Imagine getting to the place the Apostle Paul got to when he wrote these words in prison, “Actually, I don’t have a sense of needing anything personally. I’ve learned by now to be quite content whatever my circumstances. I’m just as happy with little as with much, with much as with little. I’ve found the recipe for being happy whether full or hungry, hands full or hands empty. Whatever I have, wherever I am, I can make it through anything in the One(Jesus)who makes me who I am.”

2 QUESTIONS:

1) From a scale from 1 to 10, 10 being very content and 1 being not content at all, how are you doing when it comes to living a contented life?

2) When and where are those times when you are most content? What are you doing?

I will talk more about this in “The Elusive Business of Contentment” (Part 2)

For more thoughts about contentment, you can watch my message on contentment starting at the 25:45 mark: http://vimeo.com/71704976

Contentment: The Elusive American Virtue

Most of our lack of contentment has to do with COMPARING.

When we compare what we have to what those around us have, we will never be content.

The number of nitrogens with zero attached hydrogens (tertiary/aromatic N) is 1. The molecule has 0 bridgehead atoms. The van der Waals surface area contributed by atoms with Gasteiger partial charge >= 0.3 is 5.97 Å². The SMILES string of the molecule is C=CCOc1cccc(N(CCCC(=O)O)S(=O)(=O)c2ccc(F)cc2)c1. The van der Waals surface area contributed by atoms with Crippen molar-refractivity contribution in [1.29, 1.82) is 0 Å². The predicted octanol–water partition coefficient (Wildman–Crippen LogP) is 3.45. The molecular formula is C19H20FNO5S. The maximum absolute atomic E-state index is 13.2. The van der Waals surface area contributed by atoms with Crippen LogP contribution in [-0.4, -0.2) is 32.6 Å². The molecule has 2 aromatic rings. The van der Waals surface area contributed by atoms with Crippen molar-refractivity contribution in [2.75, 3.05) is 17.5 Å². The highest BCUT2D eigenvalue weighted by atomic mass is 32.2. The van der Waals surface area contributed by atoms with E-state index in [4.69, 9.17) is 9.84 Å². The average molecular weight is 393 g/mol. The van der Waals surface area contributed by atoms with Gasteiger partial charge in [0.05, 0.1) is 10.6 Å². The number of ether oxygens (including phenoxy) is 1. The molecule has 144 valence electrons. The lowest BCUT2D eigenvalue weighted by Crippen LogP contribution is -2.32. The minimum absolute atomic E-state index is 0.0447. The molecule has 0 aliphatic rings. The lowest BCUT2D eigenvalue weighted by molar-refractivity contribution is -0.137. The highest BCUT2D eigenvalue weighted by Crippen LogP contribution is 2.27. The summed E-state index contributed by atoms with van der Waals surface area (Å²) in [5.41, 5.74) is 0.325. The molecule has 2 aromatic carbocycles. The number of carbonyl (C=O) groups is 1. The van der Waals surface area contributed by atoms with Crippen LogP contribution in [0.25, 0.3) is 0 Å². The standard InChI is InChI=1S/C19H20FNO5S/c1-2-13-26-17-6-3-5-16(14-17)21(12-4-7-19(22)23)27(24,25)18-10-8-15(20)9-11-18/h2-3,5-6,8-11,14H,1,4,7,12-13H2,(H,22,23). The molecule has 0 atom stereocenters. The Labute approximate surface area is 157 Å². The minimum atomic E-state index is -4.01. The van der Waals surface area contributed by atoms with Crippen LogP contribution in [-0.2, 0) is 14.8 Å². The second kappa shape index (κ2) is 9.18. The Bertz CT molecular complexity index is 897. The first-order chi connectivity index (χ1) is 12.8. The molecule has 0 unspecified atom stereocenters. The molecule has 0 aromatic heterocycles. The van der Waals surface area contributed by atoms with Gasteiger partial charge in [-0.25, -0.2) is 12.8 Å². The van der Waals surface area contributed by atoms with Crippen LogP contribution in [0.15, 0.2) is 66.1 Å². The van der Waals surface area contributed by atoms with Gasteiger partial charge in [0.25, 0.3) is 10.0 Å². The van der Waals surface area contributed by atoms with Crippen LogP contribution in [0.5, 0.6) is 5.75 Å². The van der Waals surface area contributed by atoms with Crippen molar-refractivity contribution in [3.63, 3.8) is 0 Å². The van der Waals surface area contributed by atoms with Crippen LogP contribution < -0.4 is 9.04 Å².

Living a life of discontentment affects our own personal happiness, our relationships, our finances and many times our moral choices.

Your life is unique.

You are one of a kind.

God made you and picked you and gave you a purpose that is like no other.

Your looks, skills and resources are original.

God does not want you to be like someone else.

He wants you to be YOU!

Your unique purpose is needed in our world.

You cannot be you while you are trying to be like someone else.

C.S Lewis very wisely wrote in Mere Christianity, “We say that people are proud of being rich, or clever, or good-looking, but they are not. They are proud of being richer, or cleverer, or better-looking than others. Nearly all those evils which people put down to greed or selfishness are really far more the result of pride.”

Our obsession with riches really is an obsession of what I have compared to what others have.

The apostle Paul said some encouraging and powerful words when he said, “Actually, I don’t have a sense of needing anything personally. I’ve learned by now to be quite content whatever my circumstances. I’m just as happy with little as with much, with much as with little. I’ve found the recipe for being happy whether full or hungry, hands full or hands empty. Whatever I have, wherever I am, I can make it through anything in the One who makes me who I am.”